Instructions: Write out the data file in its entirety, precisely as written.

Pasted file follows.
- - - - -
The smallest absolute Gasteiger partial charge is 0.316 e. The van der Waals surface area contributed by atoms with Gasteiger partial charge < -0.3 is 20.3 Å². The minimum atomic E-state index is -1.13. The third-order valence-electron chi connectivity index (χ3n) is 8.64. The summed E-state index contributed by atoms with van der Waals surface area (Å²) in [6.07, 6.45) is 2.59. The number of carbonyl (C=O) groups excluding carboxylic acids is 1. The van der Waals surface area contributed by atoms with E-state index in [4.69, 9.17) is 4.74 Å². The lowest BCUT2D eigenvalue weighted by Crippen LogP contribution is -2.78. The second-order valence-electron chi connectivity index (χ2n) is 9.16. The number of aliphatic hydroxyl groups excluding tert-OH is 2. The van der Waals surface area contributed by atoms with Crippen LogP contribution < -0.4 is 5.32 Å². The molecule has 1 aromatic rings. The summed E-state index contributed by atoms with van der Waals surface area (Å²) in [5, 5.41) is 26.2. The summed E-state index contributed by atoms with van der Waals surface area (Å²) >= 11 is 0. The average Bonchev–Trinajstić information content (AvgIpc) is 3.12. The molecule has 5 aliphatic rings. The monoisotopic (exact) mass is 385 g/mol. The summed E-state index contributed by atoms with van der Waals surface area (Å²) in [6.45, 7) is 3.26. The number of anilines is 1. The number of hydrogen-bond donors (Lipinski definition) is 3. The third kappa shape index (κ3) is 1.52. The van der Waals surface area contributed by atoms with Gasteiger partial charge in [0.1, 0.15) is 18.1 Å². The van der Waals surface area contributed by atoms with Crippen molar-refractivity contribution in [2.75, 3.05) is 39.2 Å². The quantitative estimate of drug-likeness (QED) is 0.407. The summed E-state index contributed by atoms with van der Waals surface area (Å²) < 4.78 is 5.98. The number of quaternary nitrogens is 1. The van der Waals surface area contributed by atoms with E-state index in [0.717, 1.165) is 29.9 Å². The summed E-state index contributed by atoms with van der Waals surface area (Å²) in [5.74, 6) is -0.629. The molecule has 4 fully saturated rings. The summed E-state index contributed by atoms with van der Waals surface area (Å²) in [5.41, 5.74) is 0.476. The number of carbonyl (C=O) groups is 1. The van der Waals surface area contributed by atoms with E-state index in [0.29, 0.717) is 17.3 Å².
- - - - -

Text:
The smallest absolute Gasteiger partial charge is 0.316 e. The van der Waals surface area contributed by atoms with Gasteiger partial charge < -0.3 is 20.3 Å². The minimum atomic E-state index is -1.13. The third-order valence-electron chi connectivity index (χ3n) is 8.64. The summed E-state index contributed by atoms with van der Waals surface area (Å²) in [6.07, 6.45) is 2.59. The number of carbonyl (C=O) groups excluding carboxylic acids is 1. The van der Waals surface area contributed by atoms with E-state index in [4.69, 9.17) is 4.74 Å². The lowest BCUT2D eigenvalue weighted by Crippen LogP contribution is -2.78. The second-order valence-electron chi connectivity index (χ2n) is 9.16. The number of aliphatic hydroxyl groups excluding tert-OH is 2. The van der Waals surface area contributed by atoms with Crippen LogP contribution < -0.4 is 5.32 Å². The molecule has 1 aromatic rings. The summed E-state index contributed by atoms with van der Waals surface area (Å²) in [5, 5.41) is 26.2. The summed E-state index contributed by atoms with van der Waals surface area (Å²) >= 11 is 0. The average Bonchev–Trinajstić information content (AvgIpc) is 3.12. The molecule has 5 aliphatic rings. The monoisotopic (exact) mass is 385 g/mol. The summed E-state index contributed by atoms with van der Waals surface area (Å²) in [6.45, 7) is 3.26. The number of anilines is 1. The number of hydrogen-bond donors (Lipinski definition) is 3. The third kappa shape index (κ3) is 1.52. The van der Waals surface area contributed by atoms with Gasteiger partial charge in [0.1, 0.15) is 18.1 Å². The van der Waals surface area contributed by atoms with Crippen molar-refractivity contribution in [2.75, 3.05) is 39.2 Å². The quantitative estimate of drug-likeness (QED) is 0.407. The summed E-state index contributed by atoms with van der Waals surface area (Å²) < 4.78 is 5.98. The number of quaternary nitrogens is 1. The van der Waals surface area contributed by atoms with E-state index in [0.717, 1.165) is 29.9 Å². The summed E-state index contributed by atoms with van der Waals surface area (Å²) in [5.74, 6) is -0.629. The molecule has 4 fully saturated rings. The summed E-state index contributed by atoms with van der Waals surface area (Å²) in [5.41, 5.74) is 0.476. The number of carbonyl (C=O) groups is 1. The van der Waals surface area contributed by atoms with E-state index in [0.29, 0.717) is 17.3 Å².